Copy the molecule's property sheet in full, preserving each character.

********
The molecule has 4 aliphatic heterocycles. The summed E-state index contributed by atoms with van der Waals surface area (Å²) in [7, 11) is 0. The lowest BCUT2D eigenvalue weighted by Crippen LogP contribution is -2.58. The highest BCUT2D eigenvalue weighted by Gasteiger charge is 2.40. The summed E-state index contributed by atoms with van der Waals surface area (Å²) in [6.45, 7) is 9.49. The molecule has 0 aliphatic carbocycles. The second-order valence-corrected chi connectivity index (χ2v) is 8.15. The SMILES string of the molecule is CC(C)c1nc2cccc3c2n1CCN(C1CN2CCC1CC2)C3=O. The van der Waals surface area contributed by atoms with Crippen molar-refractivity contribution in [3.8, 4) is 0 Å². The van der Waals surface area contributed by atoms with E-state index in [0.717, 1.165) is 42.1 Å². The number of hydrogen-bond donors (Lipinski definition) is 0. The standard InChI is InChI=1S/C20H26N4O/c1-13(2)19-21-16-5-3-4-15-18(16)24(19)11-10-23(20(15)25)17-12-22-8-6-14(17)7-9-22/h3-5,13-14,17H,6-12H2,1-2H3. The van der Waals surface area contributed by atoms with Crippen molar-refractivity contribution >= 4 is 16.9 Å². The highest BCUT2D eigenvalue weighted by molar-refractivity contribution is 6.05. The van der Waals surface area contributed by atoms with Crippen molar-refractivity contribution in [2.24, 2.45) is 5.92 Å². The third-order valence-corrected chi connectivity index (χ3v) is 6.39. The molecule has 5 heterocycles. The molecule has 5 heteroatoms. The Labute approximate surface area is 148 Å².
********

The molecule has 4 aliphatic heterocycles. The summed E-state index contributed by atoms with van der Waals surface area (Å²) in [7, 11) is 0. The lowest BCUT2D eigenvalue weighted by Crippen LogP contribution is -2.58. The highest BCUT2D eigenvalue weighted by Gasteiger charge is 2.40. The summed E-state index contributed by atoms with van der Waals surface area (Å²) in [6.45, 7) is 9.49. The molecule has 0 aliphatic carbocycles. The second-order valence-corrected chi connectivity index (χ2v) is 8.15. The SMILES string of the molecule is CC(C)c1nc2cccc3c2n1CCN(C1CN2CCC1CC2)C3=O. The van der Waals surface area contributed by atoms with Crippen molar-refractivity contribution in [3.8, 4) is 0 Å². The van der Waals surface area contributed by atoms with E-state index in [0.717, 1.165) is 42.1 Å². The number of hydrogen-bond donors (Lipinski definition) is 0. The standard InChI is InChI=1S/C20H26N4O/c1-13(2)19-21-16-5-3-4-15-18(16)24(19)11-10-23(20(15)25)17-12-22-8-6-14(17)7-9-22/h3-5,13-14,17H,6-12H2,1-2H3. The van der Waals surface area contributed by atoms with Crippen molar-refractivity contribution >= 4 is 16.9 Å². The highest BCUT2D eigenvalue weighted by molar-refractivity contribution is 6.05. The van der Waals surface area contributed by atoms with Crippen molar-refractivity contribution in [2.24, 2.45) is 5.92 Å². The third-order valence-corrected chi connectivity index (χ3v) is 6.39. The molecule has 5 heterocycles. The molecule has 5 heteroatoms. The Labute approximate surface area is 148 Å².